Ruthie Foster

The Truth According to Ruthie Foster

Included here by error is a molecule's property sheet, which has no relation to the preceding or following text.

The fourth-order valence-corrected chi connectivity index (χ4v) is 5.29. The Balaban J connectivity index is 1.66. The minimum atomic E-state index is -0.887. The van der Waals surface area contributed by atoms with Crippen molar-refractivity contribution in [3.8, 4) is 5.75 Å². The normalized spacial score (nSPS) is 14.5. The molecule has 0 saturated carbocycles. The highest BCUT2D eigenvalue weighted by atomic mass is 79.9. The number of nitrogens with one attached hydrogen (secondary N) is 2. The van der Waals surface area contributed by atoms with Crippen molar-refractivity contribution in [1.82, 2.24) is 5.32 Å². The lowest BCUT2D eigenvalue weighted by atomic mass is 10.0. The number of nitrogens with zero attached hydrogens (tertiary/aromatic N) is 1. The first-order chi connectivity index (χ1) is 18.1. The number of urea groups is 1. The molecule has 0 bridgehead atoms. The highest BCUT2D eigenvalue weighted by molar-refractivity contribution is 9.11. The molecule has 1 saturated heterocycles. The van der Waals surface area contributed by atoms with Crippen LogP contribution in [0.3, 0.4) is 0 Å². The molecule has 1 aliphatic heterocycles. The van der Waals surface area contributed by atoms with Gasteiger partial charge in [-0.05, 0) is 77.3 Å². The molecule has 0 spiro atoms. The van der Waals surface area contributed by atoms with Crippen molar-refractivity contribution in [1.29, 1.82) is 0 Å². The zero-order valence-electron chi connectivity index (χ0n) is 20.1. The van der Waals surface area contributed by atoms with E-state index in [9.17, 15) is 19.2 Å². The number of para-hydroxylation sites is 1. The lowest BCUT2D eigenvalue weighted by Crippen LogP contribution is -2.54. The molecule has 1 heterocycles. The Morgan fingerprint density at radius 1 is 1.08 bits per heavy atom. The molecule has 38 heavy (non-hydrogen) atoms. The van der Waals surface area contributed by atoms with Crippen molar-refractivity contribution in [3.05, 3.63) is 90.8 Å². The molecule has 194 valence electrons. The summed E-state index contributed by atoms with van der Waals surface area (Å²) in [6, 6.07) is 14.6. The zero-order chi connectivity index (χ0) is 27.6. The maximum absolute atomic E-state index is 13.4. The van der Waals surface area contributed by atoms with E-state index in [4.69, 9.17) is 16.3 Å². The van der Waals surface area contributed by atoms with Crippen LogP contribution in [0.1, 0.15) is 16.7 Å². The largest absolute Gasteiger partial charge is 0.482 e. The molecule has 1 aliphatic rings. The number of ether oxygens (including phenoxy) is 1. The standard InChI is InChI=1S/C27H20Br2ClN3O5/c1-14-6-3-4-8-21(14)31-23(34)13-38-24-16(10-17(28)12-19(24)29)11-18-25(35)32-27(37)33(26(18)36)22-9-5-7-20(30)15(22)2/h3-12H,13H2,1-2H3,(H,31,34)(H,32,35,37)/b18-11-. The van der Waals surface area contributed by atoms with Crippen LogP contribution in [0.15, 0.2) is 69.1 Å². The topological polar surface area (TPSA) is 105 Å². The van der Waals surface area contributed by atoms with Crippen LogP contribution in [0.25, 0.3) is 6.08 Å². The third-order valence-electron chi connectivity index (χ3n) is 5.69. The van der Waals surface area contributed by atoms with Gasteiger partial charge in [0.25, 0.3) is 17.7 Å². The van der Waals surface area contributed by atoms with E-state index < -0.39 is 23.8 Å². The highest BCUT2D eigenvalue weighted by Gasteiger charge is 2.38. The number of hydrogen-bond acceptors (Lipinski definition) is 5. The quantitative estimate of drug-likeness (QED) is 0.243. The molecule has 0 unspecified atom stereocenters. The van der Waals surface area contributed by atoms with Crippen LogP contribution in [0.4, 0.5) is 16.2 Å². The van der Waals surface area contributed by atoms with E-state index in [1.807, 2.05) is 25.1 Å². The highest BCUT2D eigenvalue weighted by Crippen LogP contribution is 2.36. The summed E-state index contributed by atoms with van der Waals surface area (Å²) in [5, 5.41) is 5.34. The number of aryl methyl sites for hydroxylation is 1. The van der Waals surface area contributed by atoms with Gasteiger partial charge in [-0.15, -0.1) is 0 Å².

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Ruthie Foster has plenty of soul in her voice and the funky music she enjoys, enough to spread around to many listeners of populist contemporary blues and beyond. Blessed with solid chops and a style to match, Foster brings down the house on this set of tunes that crosses over to dance music through acoustic folk-pop at times, and most certainly rock & roll. With electric guitarist Robben Ford, keyboardist Jim Dickinson in one of his last studio efforts before passing away, and a horn section steeped in Memphis R&B, Foster has a very potent band to support and lift her up. Two Eric Bibb songs "Love in the Middle" and "Thanks for the Joy" have Foster offering opposite energy patterns in a slow love song or rocker mode, respectively. Patty Griffin's "When It Don't Come Easy" is a folk-pop amalgam via Dickinson's old-school Wurlitzer organ. Except for the reggae-infused "I Really Love You," the rest of the material is good-time, upbeat music that allows Foster and her audience many energized moments. Her tune "Truth" is easily the hit of the set, a groove biscuit anthem where she offers premises such as that real-deal honesty is something you can't find in most places, but in fact is always right where you are. This is a fully realized project, and recognized as such by a Grammy nomination for Best Contemporary Blues Album in 2009.

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